LONDON, August 29, 2013 /PRNewswire/ --
Psychologists highlight dangers of new 'Hostess-itis' phenomena
Dinner party stress is a rising phenomenon, with Brits believing that hosting a dinner party is a more stressful experience than visiting the dentist, going for a job interview and taking a driving test.
This dinner party anxiety, or Hostess-itis, stems from the amount of pressure we place on ourselves to host the perfect party. With 47% of people spending at least three hours preparing food in advance of their guests arriving, and 15% said that despite the preparation, they spent the entire evening in the kitchen and did not have the time to mingle with guests.
The research carried out by Coppenrath & Wiese, which surveyed 1736 UK adults also revealed that 1 in 20 Brits were so anxious that they had a panic attack while hosting a dinner party and 14% vowed never to hold another one again.
Psychologist Donna Dawson says: "Hostess-itis is a perfect way to describe the anxiety and panic that overwhelms us when putting on a dinner party, as we are afraid that we will be judged and found lacking. Seduced by celebrity TV chefs into thinking that whipping up a wonderful meal in minutes should be easy and fun, we rush about on a surge of adrenalin, inflicting headaches, stomach ache and even panic attacks on ourselves in our attempt to make everything perfect. The secret is to slow down, accept that not every item of our meal needs to be cooked from scratch, and to realise that it is more important to enjoy this precious time with friends. One pre-emptive action that we can take is not to invite those so-called 'friends' who are likely to judge us or make us feel anxious in the first place!"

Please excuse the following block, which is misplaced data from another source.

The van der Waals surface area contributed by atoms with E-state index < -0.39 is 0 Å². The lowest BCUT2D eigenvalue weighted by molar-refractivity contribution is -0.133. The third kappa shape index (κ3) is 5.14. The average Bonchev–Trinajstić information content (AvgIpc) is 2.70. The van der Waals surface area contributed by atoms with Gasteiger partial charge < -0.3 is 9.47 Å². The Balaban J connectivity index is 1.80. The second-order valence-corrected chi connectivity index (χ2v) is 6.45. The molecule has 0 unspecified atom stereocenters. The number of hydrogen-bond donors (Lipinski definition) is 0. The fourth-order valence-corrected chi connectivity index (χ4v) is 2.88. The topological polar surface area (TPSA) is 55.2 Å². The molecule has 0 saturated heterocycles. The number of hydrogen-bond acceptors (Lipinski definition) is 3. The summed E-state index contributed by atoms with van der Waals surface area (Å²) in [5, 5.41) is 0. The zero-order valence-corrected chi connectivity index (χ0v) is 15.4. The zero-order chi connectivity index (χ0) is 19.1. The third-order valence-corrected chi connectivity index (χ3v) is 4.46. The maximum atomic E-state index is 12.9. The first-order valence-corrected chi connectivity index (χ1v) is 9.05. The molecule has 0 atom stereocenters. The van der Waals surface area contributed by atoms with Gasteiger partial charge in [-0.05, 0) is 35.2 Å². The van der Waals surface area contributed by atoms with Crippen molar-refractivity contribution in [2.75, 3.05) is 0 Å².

Bernard Maher, commercial manager for Coppenrath & Wiese commented on the findings: "I'm worried that as a nation we're putting too much pressure on ourselves to host the perfect dinner party. I urge hosts to alleviate this stress and 'let yourself off the hook' for the starter and dessert courses. Frozen desserts, for example, are ideal for dinner parties as they can be purchased in advance. This will give hosts more time to spend with guests, and help them relax during their main, as they know all the hard work is done."
5 WAYS FOR A STRESSFREE DINNER PARTY:
- Choose your guests wisely - don't invite people who clash or are argumentative
- Serve yourself -present vegetables, side dishes and sauces so guests can serve themselves
- Be prepared - buy your ingredients and prepare in advance - frozen desserts are ideal
- Cater for one extra - if anything gets burnt or dropped, you have a back-up.
- Remember why you're doing this - to have a good time, so relax. Your friends will understand and forgive you for any culinary disasters.
For more dinner party tips and advice, please visit http://www.coppenrath-wiese.co.uk.
SOURCE Coppenrath & Wiese